Tonight marks the official launch of the second book in the Shy Town Girls series, Katie Leimkuehler’s addition that revolves around the party girl, Ivy Westin. I’ve been around the Shy Town Girls for five months now, working toward getting this book on shelves and into readers’ hands.
Working as a Shy Town Girls editorial intern was my first project, first job, first anything out of college—Katie called to interview me for the job just six days after I walked across the graduation stage. And in the midst of editing chapters and writing blog posts, the strangest thing happened. It was completely unplanned, but meeting and working with Ivy, Bobbie, Ella, and Meryl helped me transition from being a terrified and directionless college grad to a (somewhat) professional young woman.
The women of 721 Dearborn pushed me to rely on my friends in these trying and uncertain times of being a twentysomething. Ivy in particular reminded me to stand up for myself and that being confident is the only way to get what you want. I learned to be strong but not to be isolated—everyone needs support.
“I sat down and watched the waves roll in. I felt calm—a world away from the city” (Shy Town Girls, pg. 373).
Ivy turns to running to escape the drama of her life, remembering that the world is so much bigger than she is and allowing herself to be calmed by that vastness. When you’re 24, like Ivy (or 22, like me), the sheer size of your life before you can be scary, but it shouldn’t be. Ivy is excited by opportunities—the overwhelming quality of all you still can and will do with you life. She doesn’t shrink away from them, but bounds up to meet them.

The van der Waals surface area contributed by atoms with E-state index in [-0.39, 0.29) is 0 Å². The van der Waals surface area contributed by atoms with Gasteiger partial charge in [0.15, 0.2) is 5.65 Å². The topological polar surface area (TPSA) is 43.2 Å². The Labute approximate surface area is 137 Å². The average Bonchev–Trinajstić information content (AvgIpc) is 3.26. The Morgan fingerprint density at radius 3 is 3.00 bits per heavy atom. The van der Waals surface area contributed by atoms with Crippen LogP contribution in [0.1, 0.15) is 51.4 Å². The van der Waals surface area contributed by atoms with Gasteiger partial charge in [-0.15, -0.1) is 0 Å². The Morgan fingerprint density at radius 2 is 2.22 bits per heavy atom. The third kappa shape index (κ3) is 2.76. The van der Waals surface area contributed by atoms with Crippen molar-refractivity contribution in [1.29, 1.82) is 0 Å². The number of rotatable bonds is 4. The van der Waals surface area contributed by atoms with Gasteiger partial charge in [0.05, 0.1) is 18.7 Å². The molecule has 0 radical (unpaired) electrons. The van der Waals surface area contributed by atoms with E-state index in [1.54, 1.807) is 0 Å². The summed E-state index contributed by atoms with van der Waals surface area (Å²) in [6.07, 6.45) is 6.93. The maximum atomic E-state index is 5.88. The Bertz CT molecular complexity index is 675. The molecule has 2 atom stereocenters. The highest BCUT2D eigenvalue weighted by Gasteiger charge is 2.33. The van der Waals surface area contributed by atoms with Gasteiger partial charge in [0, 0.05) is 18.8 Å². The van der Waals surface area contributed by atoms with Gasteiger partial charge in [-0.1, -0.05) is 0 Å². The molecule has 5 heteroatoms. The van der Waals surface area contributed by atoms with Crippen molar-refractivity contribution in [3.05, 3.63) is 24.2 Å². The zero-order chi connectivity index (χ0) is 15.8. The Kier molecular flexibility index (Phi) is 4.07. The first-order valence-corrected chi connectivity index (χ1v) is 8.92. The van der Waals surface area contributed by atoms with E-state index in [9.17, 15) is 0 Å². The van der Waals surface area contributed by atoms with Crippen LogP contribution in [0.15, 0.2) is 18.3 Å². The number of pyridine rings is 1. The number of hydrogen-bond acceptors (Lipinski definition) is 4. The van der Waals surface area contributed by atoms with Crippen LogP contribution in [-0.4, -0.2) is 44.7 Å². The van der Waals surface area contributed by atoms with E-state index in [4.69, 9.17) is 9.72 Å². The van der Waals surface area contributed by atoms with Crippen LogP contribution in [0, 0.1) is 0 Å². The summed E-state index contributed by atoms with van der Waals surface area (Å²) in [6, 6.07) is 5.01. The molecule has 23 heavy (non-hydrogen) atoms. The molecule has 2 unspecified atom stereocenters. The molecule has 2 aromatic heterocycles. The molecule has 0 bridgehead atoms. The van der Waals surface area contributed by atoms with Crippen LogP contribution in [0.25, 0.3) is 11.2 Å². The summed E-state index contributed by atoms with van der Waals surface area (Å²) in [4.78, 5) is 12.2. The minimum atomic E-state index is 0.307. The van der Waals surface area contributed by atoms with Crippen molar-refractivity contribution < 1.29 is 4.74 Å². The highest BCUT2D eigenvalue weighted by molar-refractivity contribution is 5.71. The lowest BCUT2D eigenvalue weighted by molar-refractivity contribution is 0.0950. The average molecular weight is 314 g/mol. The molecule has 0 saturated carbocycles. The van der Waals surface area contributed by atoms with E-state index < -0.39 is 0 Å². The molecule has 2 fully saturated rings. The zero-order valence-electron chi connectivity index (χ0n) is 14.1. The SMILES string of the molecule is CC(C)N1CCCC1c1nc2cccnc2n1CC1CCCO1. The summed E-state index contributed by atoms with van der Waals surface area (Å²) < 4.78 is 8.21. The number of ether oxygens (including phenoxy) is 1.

“My dear Ivy, finding love starts with you. You have to be ready for it. Great love comes when you truly want to experience great love. If you give it, you will receive it. It’s not simply going to show up on your doorstep; it comes when you let it in” (Shy Town Girls, pg. 134).
And of course, all the best lessons come from their landlady, Barbara. So much of the story in this second book revolves around overcoming our fears: of being left, of getting hurt, of failing. Ivy may be the brashest of the Shy Town Girls, but she isn’t necessarily the bravest. Book Two isn’t just another story about a shy girl finding her voice—it’s a book about a girl who already has a voice learning how to use it. Just because you’re confident doesn’t mean you’re not scared.